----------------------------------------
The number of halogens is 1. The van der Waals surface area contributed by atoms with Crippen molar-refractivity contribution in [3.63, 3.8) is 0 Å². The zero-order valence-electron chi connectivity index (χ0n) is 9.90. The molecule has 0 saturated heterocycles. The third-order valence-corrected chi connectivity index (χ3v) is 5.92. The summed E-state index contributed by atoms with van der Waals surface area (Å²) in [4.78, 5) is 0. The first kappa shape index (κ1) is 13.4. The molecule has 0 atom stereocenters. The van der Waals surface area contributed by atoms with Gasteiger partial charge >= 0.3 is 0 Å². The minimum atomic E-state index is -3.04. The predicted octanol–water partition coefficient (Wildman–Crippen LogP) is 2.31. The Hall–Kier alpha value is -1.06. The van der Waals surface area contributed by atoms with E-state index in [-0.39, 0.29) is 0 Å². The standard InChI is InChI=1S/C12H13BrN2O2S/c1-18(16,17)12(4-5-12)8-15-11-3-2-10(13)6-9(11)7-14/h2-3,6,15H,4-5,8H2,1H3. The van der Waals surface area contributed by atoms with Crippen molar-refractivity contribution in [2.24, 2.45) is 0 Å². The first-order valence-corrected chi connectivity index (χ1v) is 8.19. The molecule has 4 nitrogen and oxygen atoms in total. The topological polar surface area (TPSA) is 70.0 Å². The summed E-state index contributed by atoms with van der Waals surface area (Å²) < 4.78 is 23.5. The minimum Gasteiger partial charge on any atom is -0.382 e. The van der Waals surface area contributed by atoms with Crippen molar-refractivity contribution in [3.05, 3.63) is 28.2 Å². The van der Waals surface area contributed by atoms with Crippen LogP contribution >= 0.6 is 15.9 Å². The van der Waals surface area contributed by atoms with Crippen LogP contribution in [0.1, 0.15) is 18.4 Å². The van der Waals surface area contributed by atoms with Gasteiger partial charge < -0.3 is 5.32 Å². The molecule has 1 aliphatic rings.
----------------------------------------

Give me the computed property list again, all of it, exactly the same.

The number of halogens is 1. The van der Waals surface area contributed by atoms with Crippen molar-refractivity contribution in [3.63, 3.8) is 0 Å². The zero-order valence-electron chi connectivity index (χ0n) is 9.90. The molecule has 0 saturated heterocycles. The third-order valence-corrected chi connectivity index (χ3v) is 5.92. The summed E-state index contributed by atoms with van der Waals surface area (Å²) in [4.78, 5) is 0. The first kappa shape index (κ1) is 13.4. The molecule has 0 atom stereocenters. The van der Waals surface area contributed by atoms with Gasteiger partial charge >= 0.3 is 0 Å². The minimum atomic E-state index is -3.04. The predicted octanol–water partition coefficient (Wildman–Crippen LogP) is 2.31. The Hall–Kier alpha value is -1.06. The van der Waals surface area contributed by atoms with E-state index in [-0.39, 0.29) is 0 Å². The standard InChI is InChI=1S/C12H13BrN2O2S/c1-18(16,17)12(4-5-12)8-15-11-3-2-10(13)6-9(11)7-14/h2-3,6,15H,4-5,8H2,1H3. The van der Waals surface area contributed by atoms with Crippen molar-refractivity contribution in [2.24, 2.45) is 0 Å². The first-order valence-corrected chi connectivity index (χ1v) is 8.19. The molecule has 4 nitrogen and oxygen atoms in total. The topological polar surface area (TPSA) is 70.0 Å². The summed E-state index contributed by atoms with van der Waals surface area (Å²) < 4.78 is 23.5. The minimum Gasteiger partial charge on any atom is -0.382 e. The van der Waals surface area contributed by atoms with Crippen molar-refractivity contribution in [3.05, 3.63) is 28.2 Å². The van der Waals surface area contributed by atoms with Crippen LogP contribution >= 0.6 is 15.9 Å². The van der Waals surface area contributed by atoms with Crippen LogP contribution in [0.1, 0.15) is 18.4 Å². The van der Waals surface area contributed by atoms with Gasteiger partial charge < -0.3 is 5.32 Å². The molecule has 1 aliphatic rings.